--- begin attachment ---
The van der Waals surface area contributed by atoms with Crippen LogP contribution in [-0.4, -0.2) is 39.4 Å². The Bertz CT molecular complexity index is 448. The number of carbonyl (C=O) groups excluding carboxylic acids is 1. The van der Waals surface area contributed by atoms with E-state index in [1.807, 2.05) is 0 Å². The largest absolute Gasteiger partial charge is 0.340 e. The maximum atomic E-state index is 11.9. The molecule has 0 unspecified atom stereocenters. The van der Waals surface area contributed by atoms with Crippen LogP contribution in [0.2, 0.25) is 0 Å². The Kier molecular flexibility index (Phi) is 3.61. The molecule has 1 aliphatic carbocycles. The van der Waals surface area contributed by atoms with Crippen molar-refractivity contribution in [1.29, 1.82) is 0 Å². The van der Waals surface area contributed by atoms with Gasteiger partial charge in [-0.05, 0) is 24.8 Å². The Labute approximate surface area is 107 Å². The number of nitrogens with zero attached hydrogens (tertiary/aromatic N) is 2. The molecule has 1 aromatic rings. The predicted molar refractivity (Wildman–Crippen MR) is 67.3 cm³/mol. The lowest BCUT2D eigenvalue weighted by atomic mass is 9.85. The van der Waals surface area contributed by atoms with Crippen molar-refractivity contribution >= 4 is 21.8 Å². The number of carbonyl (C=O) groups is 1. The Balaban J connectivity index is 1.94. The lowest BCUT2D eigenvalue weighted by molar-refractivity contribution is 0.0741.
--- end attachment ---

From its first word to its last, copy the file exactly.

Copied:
The van der Waals surface area contributed by atoms with Crippen LogP contribution in [-0.4, -0.2) is 39.4 Å². The Bertz CT molecular complexity index is 448. The number of carbonyl (C=O) groups excluding carboxylic acids is 1. The van der Waals surface area contributed by atoms with E-state index in [1.807, 2.05) is 0 Å². The largest absolute Gasteiger partial charge is 0.340 e. The maximum atomic E-state index is 11.9. The molecule has 0 unspecified atom stereocenters. The van der Waals surface area contributed by atoms with Crippen LogP contribution in [0.2, 0.25) is 0 Å². The Kier molecular flexibility index (Phi) is 3.61. The molecule has 1 aliphatic carbocycles. The van der Waals surface area contributed by atoms with Crippen molar-refractivity contribution in [1.29, 1.82) is 0 Å². The van der Waals surface area contributed by atoms with Gasteiger partial charge in [-0.05, 0) is 24.8 Å². The Labute approximate surface area is 107 Å². The number of nitrogens with zero attached hydrogens (tertiary/aromatic N) is 2. The molecule has 1 aromatic rings. The predicted molar refractivity (Wildman–Crippen MR) is 67.3 cm³/mol. The lowest BCUT2D eigenvalue weighted by atomic mass is 9.85. The van der Waals surface area contributed by atoms with Crippen molar-refractivity contribution >= 4 is 21.8 Å². The number of carbonyl (C=O) groups is 1. The Balaban J connectivity index is 1.94. The lowest BCUT2D eigenvalue weighted by molar-refractivity contribution is 0.0741.